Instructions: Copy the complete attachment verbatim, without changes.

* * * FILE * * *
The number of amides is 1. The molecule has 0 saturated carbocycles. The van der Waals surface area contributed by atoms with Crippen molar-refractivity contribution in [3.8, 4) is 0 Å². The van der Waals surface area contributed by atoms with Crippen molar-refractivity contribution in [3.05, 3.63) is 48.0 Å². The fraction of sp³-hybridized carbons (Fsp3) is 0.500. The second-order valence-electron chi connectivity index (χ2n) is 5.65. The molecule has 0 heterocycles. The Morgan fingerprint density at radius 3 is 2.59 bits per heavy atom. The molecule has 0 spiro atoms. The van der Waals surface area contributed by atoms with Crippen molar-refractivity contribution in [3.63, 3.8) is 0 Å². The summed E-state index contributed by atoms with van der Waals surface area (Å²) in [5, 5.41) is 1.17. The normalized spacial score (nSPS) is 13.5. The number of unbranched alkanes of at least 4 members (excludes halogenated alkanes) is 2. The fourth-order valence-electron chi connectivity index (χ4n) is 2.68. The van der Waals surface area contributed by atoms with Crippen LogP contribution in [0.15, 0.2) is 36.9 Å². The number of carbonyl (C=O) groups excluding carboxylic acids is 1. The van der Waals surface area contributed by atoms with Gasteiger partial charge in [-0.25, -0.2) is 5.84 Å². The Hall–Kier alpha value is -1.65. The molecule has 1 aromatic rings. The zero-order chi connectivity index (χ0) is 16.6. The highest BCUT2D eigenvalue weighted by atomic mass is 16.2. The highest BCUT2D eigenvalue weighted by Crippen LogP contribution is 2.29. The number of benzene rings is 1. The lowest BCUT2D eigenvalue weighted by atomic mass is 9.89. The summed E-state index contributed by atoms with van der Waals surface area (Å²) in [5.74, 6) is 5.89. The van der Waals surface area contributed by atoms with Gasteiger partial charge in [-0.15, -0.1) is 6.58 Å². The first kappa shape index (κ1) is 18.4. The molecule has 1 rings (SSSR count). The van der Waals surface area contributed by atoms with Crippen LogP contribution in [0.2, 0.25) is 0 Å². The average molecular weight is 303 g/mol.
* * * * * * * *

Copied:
The number of amides is 1. The molecule has 0 saturated carbocycles. The van der Waals surface area contributed by atoms with Crippen molar-refractivity contribution in [3.8, 4) is 0 Å². The van der Waals surface area contributed by atoms with Crippen molar-refractivity contribution in [3.05, 3.63) is 48.0 Å². The fraction of sp³-hybridized carbons (Fsp3) is 0.500. The second-order valence-electron chi connectivity index (χ2n) is 5.65. The molecule has 0 heterocycles. The Morgan fingerprint density at radius 3 is 2.59 bits per heavy atom. The molecule has 0 spiro atoms. The van der Waals surface area contributed by atoms with Crippen molar-refractivity contribution in [3.63, 3.8) is 0 Å². The summed E-state index contributed by atoms with van der Waals surface area (Å²) in [5, 5.41) is 1.17. The normalized spacial score (nSPS) is 13.5. The number of unbranched alkanes of at least 4 members (excludes halogenated alkanes) is 2. The fourth-order valence-electron chi connectivity index (χ4n) is 2.68. The van der Waals surface area contributed by atoms with Crippen LogP contribution in [0.15, 0.2) is 36.9 Å². The number of carbonyl (C=O) groups excluding carboxylic acids is 1. The van der Waals surface area contributed by atoms with Gasteiger partial charge in [-0.25, -0.2) is 5.84 Å². The Hall–Kier alpha value is -1.65. The molecule has 1 aromatic rings. The zero-order chi connectivity index (χ0) is 16.6. The highest BCUT2D eigenvalue weighted by atomic mass is 16.2. The highest BCUT2D eigenvalue weighted by Crippen LogP contribution is 2.29. The number of benzene rings is 1. The lowest BCUT2D eigenvalue weighted by atomic mass is 9.89. The summed E-state index contributed by atoms with van der Waals surface area (Å²) in [5.74, 6) is 5.89. The van der Waals surface area contributed by atoms with Gasteiger partial charge in [-0.15, -0.1) is 6.58 Å². The first kappa shape index (κ1) is 18.4. The molecule has 1 rings (SSSR count). The van der Waals surface area contributed by atoms with Crippen LogP contribution in [0.2, 0.25) is 0 Å². The average molecular weight is 303 g/mol.